ASU Draper GSV Accelerator part of university's push for technology-driven innovation
Editor's note: This story is being highlighted in ASU Now's year in review. To read more top stories from 2016, click here.
Arizona State University is launching a new initiative that will help get education technology to the market faster by allowing new ventures to be tested by students and faculty.
The initiative — the ASU Draper GSV Accelerator — will source, fund, pilot and credential new products created by higher-education technology companies.
ASU President Michael Crow said that although the core mission of universities will never change, technology will be the equalizer, making valuable education available to everyone.
“Why do we have this imperative of innovation in higher education? This is an underperforming sector, driven and predicted largely based on family income,” Crow said Wednesday in his keynote address at the ASU GSV Summit, an education-technology conference in San Diego. The new alliance was announced at the summit Wednesday.
“This is a social issue not yet resolved. It’s like we live in two separate countries,” Crow said of the lower college-attainment rates of low-income families.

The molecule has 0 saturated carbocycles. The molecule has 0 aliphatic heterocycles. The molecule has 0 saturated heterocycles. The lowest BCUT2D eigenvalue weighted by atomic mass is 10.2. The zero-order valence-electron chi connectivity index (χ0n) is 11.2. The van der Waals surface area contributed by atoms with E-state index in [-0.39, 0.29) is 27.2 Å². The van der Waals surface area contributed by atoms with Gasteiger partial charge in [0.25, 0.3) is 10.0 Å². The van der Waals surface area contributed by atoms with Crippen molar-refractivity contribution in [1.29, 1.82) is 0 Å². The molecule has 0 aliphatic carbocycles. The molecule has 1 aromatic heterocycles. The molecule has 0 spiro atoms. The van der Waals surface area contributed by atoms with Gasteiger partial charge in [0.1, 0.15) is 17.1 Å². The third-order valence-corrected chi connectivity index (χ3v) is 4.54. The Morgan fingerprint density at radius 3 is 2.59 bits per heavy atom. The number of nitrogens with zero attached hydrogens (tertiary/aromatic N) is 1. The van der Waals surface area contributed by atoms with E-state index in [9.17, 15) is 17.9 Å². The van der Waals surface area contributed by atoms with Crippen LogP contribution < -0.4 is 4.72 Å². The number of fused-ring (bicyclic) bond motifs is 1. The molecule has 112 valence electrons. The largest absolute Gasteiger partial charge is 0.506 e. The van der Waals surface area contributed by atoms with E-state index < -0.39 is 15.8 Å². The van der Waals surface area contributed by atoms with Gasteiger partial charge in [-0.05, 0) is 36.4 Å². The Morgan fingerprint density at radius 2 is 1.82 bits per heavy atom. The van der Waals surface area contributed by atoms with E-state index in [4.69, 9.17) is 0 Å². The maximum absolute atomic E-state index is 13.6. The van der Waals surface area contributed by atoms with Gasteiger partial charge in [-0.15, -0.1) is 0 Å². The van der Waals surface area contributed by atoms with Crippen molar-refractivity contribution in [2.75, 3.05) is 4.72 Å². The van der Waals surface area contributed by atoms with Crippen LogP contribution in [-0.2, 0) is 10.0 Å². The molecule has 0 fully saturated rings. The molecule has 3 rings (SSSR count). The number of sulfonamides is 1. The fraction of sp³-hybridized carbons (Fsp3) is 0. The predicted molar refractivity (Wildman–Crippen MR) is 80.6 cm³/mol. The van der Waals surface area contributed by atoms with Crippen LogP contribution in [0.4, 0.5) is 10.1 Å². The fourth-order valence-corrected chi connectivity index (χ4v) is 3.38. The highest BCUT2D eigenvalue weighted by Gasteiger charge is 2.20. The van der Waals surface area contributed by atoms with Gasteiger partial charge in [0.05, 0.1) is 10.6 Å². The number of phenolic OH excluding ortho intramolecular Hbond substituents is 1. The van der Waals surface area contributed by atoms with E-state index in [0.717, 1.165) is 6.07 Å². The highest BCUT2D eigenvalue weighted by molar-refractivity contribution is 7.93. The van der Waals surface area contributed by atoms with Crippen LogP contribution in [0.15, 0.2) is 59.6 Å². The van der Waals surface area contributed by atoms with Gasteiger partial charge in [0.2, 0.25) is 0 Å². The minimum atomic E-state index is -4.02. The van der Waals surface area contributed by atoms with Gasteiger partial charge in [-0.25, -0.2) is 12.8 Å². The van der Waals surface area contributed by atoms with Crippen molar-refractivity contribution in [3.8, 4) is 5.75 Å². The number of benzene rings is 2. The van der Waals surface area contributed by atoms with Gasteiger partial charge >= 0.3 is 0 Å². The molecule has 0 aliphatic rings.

Crow said that ASU has constantly worked on innovative ways to widen access to higher education. He cited the reimagining of ASU’s engineering college eight years ago, which led to more students with more diversity in demographics, a higher retention rate and an improved graduation rate.
Two recent technology-driven innovations are the Starbucks College Achievement Plan, which allows Starbucks employees to earn full tuition reimbursement as they pursue online degrees, and the Global Freshman Academy, which offers free online classes in cooperation with edX that students can complete before deciding whether to pay for credit.
Crow said the Global Freshman Academy courses have drawn more than 100,000 students from 192 countries.